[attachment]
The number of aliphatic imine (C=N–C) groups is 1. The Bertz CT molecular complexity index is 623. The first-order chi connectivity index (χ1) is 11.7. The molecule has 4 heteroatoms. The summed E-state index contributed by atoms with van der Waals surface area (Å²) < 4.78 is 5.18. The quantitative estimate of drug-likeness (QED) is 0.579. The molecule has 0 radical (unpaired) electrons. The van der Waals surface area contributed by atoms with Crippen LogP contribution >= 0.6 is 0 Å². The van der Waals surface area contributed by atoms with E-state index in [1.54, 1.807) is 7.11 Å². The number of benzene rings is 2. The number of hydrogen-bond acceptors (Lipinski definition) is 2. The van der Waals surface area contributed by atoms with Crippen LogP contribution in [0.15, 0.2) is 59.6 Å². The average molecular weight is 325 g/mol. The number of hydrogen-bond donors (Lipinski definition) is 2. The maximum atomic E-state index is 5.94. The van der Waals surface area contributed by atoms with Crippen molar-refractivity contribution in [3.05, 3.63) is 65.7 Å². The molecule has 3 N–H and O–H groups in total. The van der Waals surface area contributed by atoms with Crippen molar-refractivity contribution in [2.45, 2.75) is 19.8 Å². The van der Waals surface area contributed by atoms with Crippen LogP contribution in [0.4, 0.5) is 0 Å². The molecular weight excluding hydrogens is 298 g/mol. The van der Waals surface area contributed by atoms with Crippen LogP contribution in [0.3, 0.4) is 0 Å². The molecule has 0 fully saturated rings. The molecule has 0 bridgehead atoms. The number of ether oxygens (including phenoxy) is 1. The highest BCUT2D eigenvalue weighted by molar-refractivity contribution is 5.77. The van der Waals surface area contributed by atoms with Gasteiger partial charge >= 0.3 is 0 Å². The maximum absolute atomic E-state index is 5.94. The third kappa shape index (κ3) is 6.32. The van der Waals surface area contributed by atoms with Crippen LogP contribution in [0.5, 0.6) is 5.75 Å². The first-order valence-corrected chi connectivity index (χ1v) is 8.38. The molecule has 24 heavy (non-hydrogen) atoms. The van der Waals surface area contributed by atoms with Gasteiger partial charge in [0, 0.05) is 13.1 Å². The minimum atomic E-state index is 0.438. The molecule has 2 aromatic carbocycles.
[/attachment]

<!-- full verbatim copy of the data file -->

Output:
The number of aliphatic imine (C=N–C) groups is 1. The Bertz CT molecular complexity index is 623. The first-order chi connectivity index (χ1) is 11.7. The molecule has 4 heteroatoms. The summed E-state index contributed by atoms with van der Waals surface area (Å²) < 4.78 is 5.18. The quantitative estimate of drug-likeness (QED) is 0.579. The molecule has 0 radical (unpaired) electrons. The van der Waals surface area contributed by atoms with Crippen LogP contribution >= 0.6 is 0 Å². The van der Waals surface area contributed by atoms with E-state index in [1.54, 1.807) is 7.11 Å². The number of benzene rings is 2. The number of hydrogen-bond acceptors (Lipinski definition) is 2. The van der Waals surface area contributed by atoms with Crippen LogP contribution in [0.15, 0.2) is 59.6 Å². The average molecular weight is 325 g/mol. The number of hydrogen-bond donors (Lipinski definition) is 2. The maximum atomic E-state index is 5.94. The van der Waals surface area contributed by atoms with Crippen molar-refractivity contribution in [3.05, 3.63) is 65.7 Å². The molecule has 3 N–H and O–H groups in total. The van der Waals surface area contributed by atoms with Crippen molar-refractivity contribution in [2.45, 2.75) is 19.8 Å². The van der Waals surface area contributed by atoms with Crippen LogP contribution in [0.4, 0.5) is 0 Å². The molecular weight excluding hydrogens is 298 g/mol. The van der Waals surface area contributed by atoms with Crippen LogP contribution in [0.3, 0.4) is 0 Å². The molecule has 0 fully saturated rings. The molecule has 0 bridgehead atoms. The number of ether oxygens (including phenoxy) is 1. The highest BCUT2D eigenvalue weighted by molar-refractivity contribution is 5.77. The van der Waals surface area contributed by atoms with Gasteiger partial charge >= 0.3 is 0 Å². The maximum absolute atomic E-state index is 5.94. The third kappa shape index (κ3) is 6.32. The van der Waals surface area contributed by atoms with Crippen LogP contribution in [0.5, 0.6) is 5.75 Å². The first-order valence-corrected chi connectivity index (χ1v) is 8.38. The molecule has 24 heavy (non-hydrogen) atoms. The van der Waals surface area contributed by atoms with Gasteiger partial charge in [0, 0.05) is 13.1 Å². The minimum atomic E-state index is 0.438. The molecule has 2 aromatic carbocycles.